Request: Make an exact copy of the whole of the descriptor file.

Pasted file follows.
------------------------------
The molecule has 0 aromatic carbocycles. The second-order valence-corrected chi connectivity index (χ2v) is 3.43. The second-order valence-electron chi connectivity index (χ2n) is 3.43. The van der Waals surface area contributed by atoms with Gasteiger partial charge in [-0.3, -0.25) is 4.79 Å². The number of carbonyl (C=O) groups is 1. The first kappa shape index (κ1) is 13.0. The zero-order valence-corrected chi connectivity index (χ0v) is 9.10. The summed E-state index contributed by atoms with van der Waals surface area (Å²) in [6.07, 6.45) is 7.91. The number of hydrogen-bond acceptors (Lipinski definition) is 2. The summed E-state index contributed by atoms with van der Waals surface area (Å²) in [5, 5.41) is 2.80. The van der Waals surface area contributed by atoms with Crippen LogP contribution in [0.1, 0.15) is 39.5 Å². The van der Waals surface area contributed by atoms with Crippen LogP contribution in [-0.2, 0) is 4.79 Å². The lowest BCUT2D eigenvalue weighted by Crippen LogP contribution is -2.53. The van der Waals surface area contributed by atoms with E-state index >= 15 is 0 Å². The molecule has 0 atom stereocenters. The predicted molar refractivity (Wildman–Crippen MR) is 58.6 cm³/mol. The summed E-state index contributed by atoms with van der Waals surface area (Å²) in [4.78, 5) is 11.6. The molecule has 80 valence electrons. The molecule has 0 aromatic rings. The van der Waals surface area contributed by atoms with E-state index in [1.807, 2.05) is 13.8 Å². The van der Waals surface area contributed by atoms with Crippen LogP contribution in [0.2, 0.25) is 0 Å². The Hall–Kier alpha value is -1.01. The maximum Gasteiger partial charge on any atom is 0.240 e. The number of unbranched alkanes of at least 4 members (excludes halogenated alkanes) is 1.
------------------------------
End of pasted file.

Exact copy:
The molecule has 0 aromatic carbocycles. The second-order valence-corrected chi connectivity index (χ2v) is 3.43. The second-order valence-electron chi connectivity index (χ2n) is 3.43. The van der Waals surface area contributed by atoms with Gasteiger partial charge in [-0.3, -0.25) is 4.79 Å². The number of carbonyl (C=O) groups is 1. The first kappa shape index (κ1) is 13.0. The zero-order valence-corrected chi connectivity index (χ0v) is 9.10. The summed E-state index contributed by atoms with van der Waals surface area (Å²) in [6.07, 6.45) is 7.91. The number of hydrogen-bond acceptors (Lipinski definition) is 2. The summed E-state index contributed by atoms with van der Waals surface area (Å²) in [5, 5.41) is 2.80. The van der Waals surface area contributed by atoms with Crippen LogP contribution in [0.1, 0.15) is 39.5 Å². The van der Waals surface area contributed by atoms with Crippen LogP contribution in [-0.2, 0) is 4.79 Å². The lowest BCUT2D eigenvalue weighted by Crippen LogP contribution is -2.53. The van der Waals surface area contributed by atoms with E-state index >= 15 is 0 Å². The molecule has 0 atom stereocenters. The predicted molar refractivity (Wildman–Crippen MR) is 58.6 cm³/mol. The summed E-state index contributed by atoms with van der Waals surface area (Å²) in [4.78, 5) is 11.6. The molecule has 80 valence electrons. The molecule has 0 aromatic rings. The van der Waals surface area contributed by atoms with E-state index in [1.807, 2.05) is 13.8 Å². The van der Waals surface area contributed by atoms with Crippen LogP contribution in [0.2, 0.25) is 0 Å². The Hall–Kier alpha value is -1.01. The maximum Gasteiger partial charge on any atom is 0.240 e. The number of unbranched alkanes of at least 4 members (excludes halogenated alkanes) is 1.